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Code Maintenance Committee responsible for yearly changes to CDT Code

April 02, 2018

By David Burger

Editor's note: This is the 10th story in the Decoding Dental Benefits series featuring answers and solutions for dentists when it comes to the world of dental benefits and plans. The series is intended to help untangle many of the issues that can potentially befuddle dentists and their teams so that they can focus on patient care.

In 2000, the U.S. government designated the Code on Dental Procedures and Nomenclature — commonly known as the CDT Code — as the national terminology for reporting dental services on claims submitted to third-party payers. The ADA was made responsible for maintaining the CDT Code in accordance with ADA bylaws, ADA policy and applicable federal regulations and modifying it as needed. The Council on Dental Benefit Programs heads up this charge for the Association.

But how are all of those changes made?

The changes and modifications to the Code are made by the Code Maintenance Committee, which held its most recent meeting at ADA Headquarters in Chicago on March 15.  The committee convened to address code additions, revisions and deletions submitted for CDT 2019, which goes into effect on Jan. 1, 2019.

DDB LogoSixty-six substantive and two editorial CDT Code action requests were addressed during the meeting.

Dental procedures continually evolve and the CDT Code provides a means to document services that dentists are delivering, said Dr. Steven I. Snyder, chair of the Council on Dental Benefit Programs.

"We are being responsive to our members," said Dr. Mark Mihalo, chair of the council's Subcommittee on Coding and Transactions.

The ADA chairs the Code Maintenance Committee, a body that includes representatives from various sectors of the dental community, including third-party payers and dental specialties. CMC members, by their votes, determine which of the requested actions are incorporated into the CDT Code.

The ADA has five votes; each specialty organization plus the Academy of General Dentistry and the American Dental Education Association have one vote each; and each payer organization has one vote each.

The CMC meeting is an open forum and anyone can attend, said Dr. Christopher Bulnes, vice chair of the Council of Dental Benefit Programs.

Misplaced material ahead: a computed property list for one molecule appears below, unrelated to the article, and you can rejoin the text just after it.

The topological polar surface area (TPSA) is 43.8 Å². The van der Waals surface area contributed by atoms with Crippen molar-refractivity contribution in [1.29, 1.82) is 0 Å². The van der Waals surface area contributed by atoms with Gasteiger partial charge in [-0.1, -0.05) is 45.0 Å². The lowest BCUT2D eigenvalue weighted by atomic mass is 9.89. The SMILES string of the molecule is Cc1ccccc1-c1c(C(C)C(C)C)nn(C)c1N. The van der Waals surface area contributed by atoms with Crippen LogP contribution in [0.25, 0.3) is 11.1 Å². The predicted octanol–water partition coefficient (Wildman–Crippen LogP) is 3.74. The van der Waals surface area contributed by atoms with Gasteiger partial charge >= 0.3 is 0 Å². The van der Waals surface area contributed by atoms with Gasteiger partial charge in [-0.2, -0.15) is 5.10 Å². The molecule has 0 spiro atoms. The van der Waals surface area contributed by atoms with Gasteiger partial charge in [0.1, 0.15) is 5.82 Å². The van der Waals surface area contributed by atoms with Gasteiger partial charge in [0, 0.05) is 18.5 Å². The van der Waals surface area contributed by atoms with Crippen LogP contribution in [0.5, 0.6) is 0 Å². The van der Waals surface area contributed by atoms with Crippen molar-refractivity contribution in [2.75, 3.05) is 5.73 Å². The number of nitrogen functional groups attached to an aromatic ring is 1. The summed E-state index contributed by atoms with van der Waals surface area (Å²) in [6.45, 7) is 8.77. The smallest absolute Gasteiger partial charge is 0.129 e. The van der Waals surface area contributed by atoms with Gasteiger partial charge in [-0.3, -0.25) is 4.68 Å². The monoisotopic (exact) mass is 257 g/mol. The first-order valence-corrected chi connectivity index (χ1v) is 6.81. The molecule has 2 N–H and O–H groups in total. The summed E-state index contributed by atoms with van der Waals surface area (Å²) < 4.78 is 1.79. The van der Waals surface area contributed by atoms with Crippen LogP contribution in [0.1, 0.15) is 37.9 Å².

One code addition approved at the 2018 meeting of particular interest, according to Drs. Snyder and Bulnes, was a recommended inclusion of a code requested by the American Association of Oral and Maxillofacial Surgeons. It is a code for "infiltration of a sustained release therapeutic drug — single or multiple site."

Dr. Bulnes said with the increased focus on the use of opioids and the problems associated with their use, patients are requesting non-narcotic alternatives for post-operative pain control. Dentists are now increasingly utilizing a sustained-release pharmacologic agent infiltrated at the surgical site to reduce the use of narcotic pain medicine in their pain management protocol, he said.

Another code addition for CDT 2019 reflects the rising awareness of the role oral health plays in overall health. Spurred by a proposal from the University of Maryland School of Dentistry and the Maryland State Office of Oral Health, CDT will now include a code assigned to the use of a blood glucose level test that provides an immediate finding of a patient's blood glucose level.

Dr. Bulnes said more and more dentists are testing their patients, for if a diabetic dental patient is about to undergo a long, complex procedure, it is helpful to know what their blood sugar level is at that moment.

The committee will disseminate a complete report to member organizations and post it May 1 on ADA.org/cdt. Code numbers will be assigned in CDT 2019, available this fall.

Have an idea for a new code? The closing date for submission of CDT Code action requests to be considered for inclusion in CDT 2020 is Nov. 1. The portal is available at ADA.org/cdt.

More information about the Code Maintenance Committee's process is available at ADA.org/cdt and dentists with questions can call the ADA toll free or email
dentalcode@ada.org.

The ADA has created a landing page for dental benefits information that can help dentists address and resolve even their most vexing questions, ADA.org/dentalbenefits, part of the Center for Professional Success.

Staff from the Center for Dental Benefits, Coding and Quality can help dentists with dental benefits-related and coding problems, questions and concerns. Call 1-800-621-8099 or email dentalbenefits@ada.org.

Previous installments in the Decoding Dental Benefits series are available at ADA.org/decoding.

Readers can save 15 percent on the CDT 2018 manual and all ADA Catalog products with promo code 18120 until May 31. To order, visit ADAcatalog.org or call 1-800-947-4746.